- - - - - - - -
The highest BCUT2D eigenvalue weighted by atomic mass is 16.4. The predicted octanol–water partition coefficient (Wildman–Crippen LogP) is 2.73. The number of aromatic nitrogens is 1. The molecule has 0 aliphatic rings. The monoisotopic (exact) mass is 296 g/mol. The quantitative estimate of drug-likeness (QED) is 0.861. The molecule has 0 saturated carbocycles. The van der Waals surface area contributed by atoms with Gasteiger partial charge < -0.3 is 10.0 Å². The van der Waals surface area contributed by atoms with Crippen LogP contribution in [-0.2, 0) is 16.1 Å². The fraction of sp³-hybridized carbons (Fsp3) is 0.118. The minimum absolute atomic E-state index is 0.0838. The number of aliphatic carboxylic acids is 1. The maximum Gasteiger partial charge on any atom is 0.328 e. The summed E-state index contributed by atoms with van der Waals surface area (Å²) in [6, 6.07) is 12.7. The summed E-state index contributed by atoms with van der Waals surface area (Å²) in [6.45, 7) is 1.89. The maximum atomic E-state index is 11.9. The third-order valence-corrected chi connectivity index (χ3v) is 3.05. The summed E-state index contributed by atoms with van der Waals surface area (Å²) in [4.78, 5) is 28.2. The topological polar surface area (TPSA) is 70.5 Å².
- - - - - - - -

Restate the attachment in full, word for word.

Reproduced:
The highest BCUT2D eigenvalue weighted by atomic mass is 16.4. The predicted octanol–water partition coefficient (Wildman–Crippen LogP) is 2.73. The number of aromatic nitrogens is 1. The molecule has 0 aliphatic rings. The monoisotopic (exact) mass is 296 g/mol. The quantitative estimate of drug-likeness (QED) is 0.861. The molecule has 0 saturated carbocycles. The van der Waals surface area contributed by atoms with Gasteiger partial charge < -0.3 is 10.0 Å². The van der Waals surface area contributed by atoms with Crippen LogP contribution in [-0.2, 0) is 16.1 Å². The fraction of sp³-hybridized carbons (Fsp3) is 0.118. The minimum absolute atomic E-state index is 0.0838. The number of aliphatic carboxylic acids is 1. The maximum Gasteiger partial charge on any atom is 0.328 e. The summed E-state index contributed by atoms with van der Waals surface area (Å²) in [6, 6.07) is 12.7. The summed E-state index contributed by atoms with van der Waals surface area (Å²) in [6.45, 7) is 1.89. The maximum atomic E-state index is 11.9. The third-order valence-corrected chi connectivity index (χ3v) is 3.05. The summed E-state index contributed by atoms with van der Waals surface area (Å²) in [4.78, 5) is 28.2. The topological polar surface area (TPSA) is 70.5 Å².